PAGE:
During 2008 London’s Air Ambulance undertook a total of 1771 missions, up from 1 401 in 2007. The crews attended the following emergency incidents: • 687 road traffic accidents. • 381 falls from height. • 291 stabbings. • 87 shootings. • 38 hanging or strangulation incidents. • 12 sports-related and animal-related incidents.
The Helicopter Emergency Medical Services(HEMS)which is dedicated to injured patients is supported by the HEMS charity,Any support you can give would be gratefully received".Please make cheques payable to Virgin HEMS(LONDON)Ltd, Royal London Hospital,Whitechapel Road, London,E1 1BB.
For any enquires please email christine.margetts@ bartsandthelondon.nhs.uk or you can call me on 0207 943 1302 or 0207 247 6722 Registered charity number 801013 Registered Address:120 Campden Hill Road London W8 7AR.
ESSEX AIR AMBULANCE
Since July 1999 the aircraft has been in service 7 days a week in daylight hour. Currently based at Boreham Airfield, near Chelmsford Essex Air Ambulance has flown over 9,000 missions since its launch. The current aircraft can take off within 2 minutes of an emergency call being received at the airbase.Deployed on average 3-5 times per day. The current Air Ambulance: Eurocopter EC 135 T2 The current model was launched in May 2003.Flies at around 150 miles per hour (138 knots). The helicopter is able to reach the farthest point in Essex in approx 15 minutes. The maximum flying time to the nearest hospital from anywhere is Essex is 8 minutes. Saving vital minutes when conveying emergency patients. Normal flight height is around 1,000 feet but the helicopter may fly as low as 500 feet on a mission. The helicopter carries full life-support medical equipment, including space to hold an incubator - and is able to carry up to 2 patients at any one time – 1 on stretcher,1 sitting. The aircraft always carries 1 pilot and 2 medically trained personnel. All of the crew are Civil Aviation Authority trained in navigation and take off and landing procedures. They are also trained HEMS members and hold Flt Medical Attendants Certificate. Patients can be loaded into the helicopter by both the side and rear doors. The aircraft has space to carry a Doctor or patient’s relative if necessary (particularly important if the patient is a child). The previous Air Ambulances did not have room for a patient’s relative or carer.The helicopter has the ability to access remote parts of Essex quickly. It is not affected by high tides or traffic congestion on our roads and country lanes. The helicopter can also reach areas inaccessible to land vehicles including woods, beaches, docks and golf courses.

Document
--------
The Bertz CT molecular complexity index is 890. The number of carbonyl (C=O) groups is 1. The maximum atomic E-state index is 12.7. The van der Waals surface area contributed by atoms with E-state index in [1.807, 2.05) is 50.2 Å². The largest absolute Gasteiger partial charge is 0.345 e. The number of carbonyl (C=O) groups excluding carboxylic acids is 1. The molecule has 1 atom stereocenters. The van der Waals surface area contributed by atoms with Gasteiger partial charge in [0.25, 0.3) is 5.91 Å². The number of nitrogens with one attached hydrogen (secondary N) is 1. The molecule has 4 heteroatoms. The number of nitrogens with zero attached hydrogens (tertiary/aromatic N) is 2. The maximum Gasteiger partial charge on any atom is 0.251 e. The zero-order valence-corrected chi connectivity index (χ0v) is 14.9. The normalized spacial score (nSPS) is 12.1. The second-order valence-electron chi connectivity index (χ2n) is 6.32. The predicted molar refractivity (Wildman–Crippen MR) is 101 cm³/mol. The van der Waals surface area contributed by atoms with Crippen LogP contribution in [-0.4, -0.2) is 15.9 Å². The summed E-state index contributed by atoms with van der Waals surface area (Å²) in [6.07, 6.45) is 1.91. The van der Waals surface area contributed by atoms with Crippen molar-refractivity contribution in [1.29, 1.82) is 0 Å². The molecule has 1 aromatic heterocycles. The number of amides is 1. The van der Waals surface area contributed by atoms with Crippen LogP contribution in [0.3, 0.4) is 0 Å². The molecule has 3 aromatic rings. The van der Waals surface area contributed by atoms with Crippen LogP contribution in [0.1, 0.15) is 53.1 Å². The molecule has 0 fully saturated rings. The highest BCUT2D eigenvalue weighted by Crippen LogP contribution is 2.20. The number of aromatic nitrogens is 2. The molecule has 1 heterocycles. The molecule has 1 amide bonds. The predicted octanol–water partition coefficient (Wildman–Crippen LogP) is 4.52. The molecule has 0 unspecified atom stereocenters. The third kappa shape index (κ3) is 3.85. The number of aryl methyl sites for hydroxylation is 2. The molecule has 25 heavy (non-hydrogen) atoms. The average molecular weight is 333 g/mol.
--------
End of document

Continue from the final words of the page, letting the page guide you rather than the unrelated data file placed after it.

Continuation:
The current Air Ambulance is a Eurocopter EC 135 T2. The helicopter is powered by 2 Arrius gas turbine engines and can take off within 2 minutes of an emergency call being received at Boreham airbase. Flying at around 150 miles per hour it is able to reach the farthest point in Essex in approx 15 minutes. The maximum flying time to the nearest hospital from anywhere is Essex is 8 minutes, saving vital minutes when conveying emergency patients.
The Eurocopter carries full life-support medical equipment, including space to hold an incubator - and is able to carry up to 2 patients at any one time – 1 on stretcher, 1 sitting. The aircraft has space to carry a Doctor or patient’s relative if necessary (particularly important if the patient is a child). The previous Air Ambulances did not have room for a patient’s relative or carer. If you would like to make a donation by post please send a cheque or postal order to the following address:
Essex Air Ambulance The Business Centre Earls Colne Business Park Earls Colne Colchester CO6 2NS
Please make cheques payable to Essex Air Ambulance. By phone: 0845 2417 690 By Fax: 01787 224267 Registered Charity No: 1108989
our daughter baby chloe was delivered 9.5 weeks prematurely when doctors found fuild on the heart.immediately after birth she received a blood transfusion weeks later she delevoped anaemia,and need another blood transfusion.
15 months later she on the way to recovery.
do something amazing today give blood read this amazing story on how chloe was saved and it became a wonderfull christmas present to remember click on the link below